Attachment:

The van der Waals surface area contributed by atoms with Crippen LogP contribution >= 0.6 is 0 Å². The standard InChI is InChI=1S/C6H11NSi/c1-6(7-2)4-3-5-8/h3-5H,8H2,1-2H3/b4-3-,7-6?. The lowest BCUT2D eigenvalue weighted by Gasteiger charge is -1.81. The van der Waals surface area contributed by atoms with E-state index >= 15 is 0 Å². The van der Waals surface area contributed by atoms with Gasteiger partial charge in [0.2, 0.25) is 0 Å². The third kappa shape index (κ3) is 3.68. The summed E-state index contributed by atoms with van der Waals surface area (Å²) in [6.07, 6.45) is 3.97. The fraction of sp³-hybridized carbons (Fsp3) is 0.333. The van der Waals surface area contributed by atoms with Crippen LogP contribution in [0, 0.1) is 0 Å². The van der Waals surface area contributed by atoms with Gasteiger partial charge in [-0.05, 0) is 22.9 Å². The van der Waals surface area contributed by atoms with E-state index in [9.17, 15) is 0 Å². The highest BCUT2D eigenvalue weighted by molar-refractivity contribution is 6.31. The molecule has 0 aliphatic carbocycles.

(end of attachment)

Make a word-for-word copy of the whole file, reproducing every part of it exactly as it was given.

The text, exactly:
The van der Waals surface area contributed by atoms with Crippen LogP contribution >= 0.6 is 0 Å². The standard InChI is InChI=1S/C6H11NSi/c1-6(7-2)4-3-5-8/h3-5H,8H2,1-2H3/b4-3-,7-6?. The lowest BCUT2D eigenvalue weighted by Gasteiger charge is -1.81. The van der Waals surface area contributed by atoms with E-state index >= 15 is 0 Å². The van der Waals surface area contributed by atoms with Gasteiger partial charge in [0.2, 0.25) is 0 Å². The third kappa shape index (κ3) is 3.68. The summed E-state index contributed by atoms with van der Waals surface area (Å²) in [6.07, 6.45) is 3.97. The fraction of sp³-hybridized carbons (Fsp3) is 0.333. The van der Waals surface area contributed by atoms with Crippen LogP contribution in [0, 0.1) is 0 Å². The van der Waals surface area contributed by atoms with Gasteiger partial charge in [-0.05, 0) is 22.9 Å². The van der Waals surface area contributed by atoms with E-state index in [9.17, 15) is 0 Å². The highest BCUT2D eigenvalue weighted by molar-refractivity contribution is 6.31. The molecule has 0 aliphatic carbocycles.